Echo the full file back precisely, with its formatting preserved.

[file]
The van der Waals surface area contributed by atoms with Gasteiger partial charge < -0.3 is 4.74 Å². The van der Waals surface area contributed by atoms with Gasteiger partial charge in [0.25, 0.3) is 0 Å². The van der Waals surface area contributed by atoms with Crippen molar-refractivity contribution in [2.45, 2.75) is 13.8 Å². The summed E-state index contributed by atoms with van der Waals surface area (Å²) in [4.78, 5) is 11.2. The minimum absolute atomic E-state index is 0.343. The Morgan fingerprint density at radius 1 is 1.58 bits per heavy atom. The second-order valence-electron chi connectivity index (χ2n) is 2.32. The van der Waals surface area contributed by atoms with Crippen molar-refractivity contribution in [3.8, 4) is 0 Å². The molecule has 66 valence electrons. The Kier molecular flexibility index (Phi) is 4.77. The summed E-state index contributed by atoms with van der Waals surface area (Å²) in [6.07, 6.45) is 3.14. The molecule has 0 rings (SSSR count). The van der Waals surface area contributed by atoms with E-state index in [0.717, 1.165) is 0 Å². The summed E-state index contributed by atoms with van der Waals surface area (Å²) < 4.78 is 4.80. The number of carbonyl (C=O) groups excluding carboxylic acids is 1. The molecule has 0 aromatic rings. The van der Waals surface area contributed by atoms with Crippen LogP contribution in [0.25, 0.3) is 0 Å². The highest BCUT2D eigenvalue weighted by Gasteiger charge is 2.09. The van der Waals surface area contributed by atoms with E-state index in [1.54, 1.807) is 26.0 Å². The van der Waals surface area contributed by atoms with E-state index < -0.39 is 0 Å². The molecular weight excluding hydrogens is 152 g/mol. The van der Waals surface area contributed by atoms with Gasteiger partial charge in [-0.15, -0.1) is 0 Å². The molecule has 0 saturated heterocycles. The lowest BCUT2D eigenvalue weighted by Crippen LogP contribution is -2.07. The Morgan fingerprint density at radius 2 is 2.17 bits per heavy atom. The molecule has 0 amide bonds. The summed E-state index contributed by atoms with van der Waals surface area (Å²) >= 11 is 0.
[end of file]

The van der Waals surface area contributed by atoms with Gasteiger partial charge < -0.3 is 4.74 Å². The van der Waals surface area contributed by atoms with Gasteiger partial charge in [0.25, 0.3) is 0 Å². The van der Waals surface area contributed by atoms with Crippen molar-refractivity contribution in [2.45, 2.75) is 13.8 Å². The summed E-state index contributed by atoms with van der Waals surface area (Å²) in [4.78, 5) is 11.2. The minimum absolute atomic E-state index is 0.343. The Morgan fingerprint density at radius 1 is 1.58 bits per heavy atom. The second-order valence-electron chi connectivity index (χ2n) is 2.32. The van der Waals surface area contributed by atoms with Crippen molar-refractivity contribution in [3.8, 4) is 0 Å². The molecule has 66 valence electrons. The Kier molecular flexibility index (Phi) is 4.77. The summed E-state index contributed by atoms with van der Waals surface area (Å²) in [6.07, 6.45) is 3.14. The molecule has 0 rings (SSSR count). The van der Waals surface area contributed by atoms with E-state index in [0.717, 1.165) is 0 Å². The summed E-state index contributed by atoms with van der Waals surface area (Å²) < 4.78 is 4.80. The number of carbonyl (C=O) groups excluding carboxylic acids is 1. The molecule has 0 aromatic rings. The van der Waals surface area contributed by atoms with Crippen LogP contribution in [0.25, 0.3) is 0 Å². The highest BCUT2D eigenvalue weighted by Gasteiger charge is 2.09. The van der Waals surface area contributed by atoms with E-state index in [1.54, 1.807) is 26.0 Å². The van der Waals surface area contributed by atoms with E-state index < -0.39 is 0 Å². The molecular weight excluding hydrogens is 152 g/mol. The van der Waals surface area contributed by atoms with Gasteiger partial charge in [-0.15, -0.1) is 0 Å². The molecule has 0 saturated heterocycles. The lowest BCUT2D eigenvalue weighted by Crippen LogP contribution is -2.07. The Morgan fingerprint density at radius 2 is 2.17 bits per heavy atom. The molecule has 0 amide bonds. The summed E-state index contributed by atoms with van der Waals surface area (Å²) >= 11 is 0.